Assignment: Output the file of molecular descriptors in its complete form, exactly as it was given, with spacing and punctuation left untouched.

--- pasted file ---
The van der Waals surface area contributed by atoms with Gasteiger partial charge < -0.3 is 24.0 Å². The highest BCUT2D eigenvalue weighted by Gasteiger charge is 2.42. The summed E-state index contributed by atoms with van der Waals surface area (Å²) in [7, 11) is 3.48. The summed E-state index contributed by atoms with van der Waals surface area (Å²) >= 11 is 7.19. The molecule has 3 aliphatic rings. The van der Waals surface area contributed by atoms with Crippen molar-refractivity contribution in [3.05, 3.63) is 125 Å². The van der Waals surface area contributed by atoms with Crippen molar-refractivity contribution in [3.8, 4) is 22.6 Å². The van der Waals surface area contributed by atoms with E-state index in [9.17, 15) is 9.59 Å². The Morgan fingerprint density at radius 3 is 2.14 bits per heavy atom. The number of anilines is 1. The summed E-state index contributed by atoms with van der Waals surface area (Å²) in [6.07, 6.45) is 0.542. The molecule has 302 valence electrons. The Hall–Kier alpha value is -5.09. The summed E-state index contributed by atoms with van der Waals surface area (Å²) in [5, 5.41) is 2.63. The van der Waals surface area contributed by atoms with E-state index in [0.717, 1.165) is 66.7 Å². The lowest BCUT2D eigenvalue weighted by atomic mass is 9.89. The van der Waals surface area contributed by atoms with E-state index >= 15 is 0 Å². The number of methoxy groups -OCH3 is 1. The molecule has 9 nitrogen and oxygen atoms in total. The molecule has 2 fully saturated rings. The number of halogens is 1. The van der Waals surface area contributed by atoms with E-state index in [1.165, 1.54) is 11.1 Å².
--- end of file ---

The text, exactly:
The van der Waals surface area contributed by atoms with Gasteiger partial charge < -0.3 is 24.0 Å². The highest BCUT2D eigenvalue weighted by Gasteiger charge is 2.42. The summed E-state index contributed by atoms with van der Waals surface area (Å²) in [7, 11) is 3.48. The summed E-state index contributed by atoms with van der Waals surface area (Å²) >= 11 is 7.19. The molecule has 3 aliphatic rings. The van der Waals surface area contributed by atoms with Crippen molar-refractivity contribution in [3.05, 3.63) is 125 Å². The van der Waals surface area contributed by atoms with Crippen molar-refractivity contribution in [3.8, 4) is 22.6 Å². The van der Waals surface area contributed by atoms with E-state index in [9.17, 15) is 9.59 Å². The Morgan fingerprint density at radius 3 is 2.14 bits per heavy atom. The number of anilines is 1. The summed E-state index contributed by atoms with van der Waals surface area (Å²) in [6.07, 6.45) is 0.542. The molecule has 302 valence electrons. The Hall–Kier alpha value is -5.09. The summed E-state index contributed by atoms with van der Waals surface area (Å²) in [5, 5.41) is 2.63. The van der Waals surface area contributed by atoms with E-state index in [0.717, 1.165) is 66.7 Å². The lowest BCUT2D eigenvalue weighted by atomic mass is 9.89. The van der Waals surface area contributed by atoms with E-state index >= 15 is 0 Å². The number of methoxy groups -OCH3 is 1. The molecule has 9 nitrogen and oxygen atoms in total. The molecule has 2 fully saturated rings. The number of halogens is 1. The van der Waals surface area contributed by atoms with E-state index in [1.165, 1.54) is 11.1 Å².